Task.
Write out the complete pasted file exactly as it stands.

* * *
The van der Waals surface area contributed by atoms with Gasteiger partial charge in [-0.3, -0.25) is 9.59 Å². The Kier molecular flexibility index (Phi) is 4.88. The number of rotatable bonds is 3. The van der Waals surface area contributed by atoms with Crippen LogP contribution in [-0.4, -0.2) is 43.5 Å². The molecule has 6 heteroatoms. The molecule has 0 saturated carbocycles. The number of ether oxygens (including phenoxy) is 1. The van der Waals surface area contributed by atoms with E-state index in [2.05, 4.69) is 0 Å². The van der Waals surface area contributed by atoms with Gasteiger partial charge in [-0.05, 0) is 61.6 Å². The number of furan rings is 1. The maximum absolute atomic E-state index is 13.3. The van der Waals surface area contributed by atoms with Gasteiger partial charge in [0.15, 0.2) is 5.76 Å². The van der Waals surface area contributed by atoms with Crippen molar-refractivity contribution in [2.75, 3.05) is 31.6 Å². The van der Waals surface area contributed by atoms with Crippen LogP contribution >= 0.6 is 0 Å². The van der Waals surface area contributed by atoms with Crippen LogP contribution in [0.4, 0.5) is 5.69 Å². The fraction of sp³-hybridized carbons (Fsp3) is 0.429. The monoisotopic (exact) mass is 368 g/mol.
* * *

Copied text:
The van der Waals surface area contributed by atoms with Gasteiger partial charge in [-0.3, -0.25) is 9.59 Å². The Kier molecular flexibility index (Phi) is 4.88. The number of rotatable bonds is 3. The van der Waals surface area contributed by atoms with Crippen LogP contribution in [-0.4, -0.2) is 43.5 Å². The molecule has 6 heteroatoms. The molecule has 0 saturated carbocycles. The number of ether oxygens (including phenoxy) is 1. The van der Waals surface area contributed by atoms with E-state index in [2.05, 4.69) is 0 Å². The van der Waals surface area contributed by atoms with Gasteiger partial charge in [-0.05, 0) is 61.6 Å². The number of furan rings is 1. The maximum absolute atomic E-state index is 13.3. The van der Waals surface area contributed by atoms with Gasteiger partial charge in [0.15, 0.2) is 5.76 Å². The van der Waals surface area contributed by atoms with Crippen molar-refractivity contribution in [2.75, 3.05) is 31.6 Å². The van der Waals surface area contributed by atoms with Crippen LogP contribution >= 0.6 is 0 Å². The van der Waals surface area contributed by atoms with Crippen LogP contribution in [0.4, 0.5) is 5.69 Å². The fraction of sp³-hybridized carbons (Fsp3) is 0.429. The monoisotopic (exact) mass is 368 g/mol.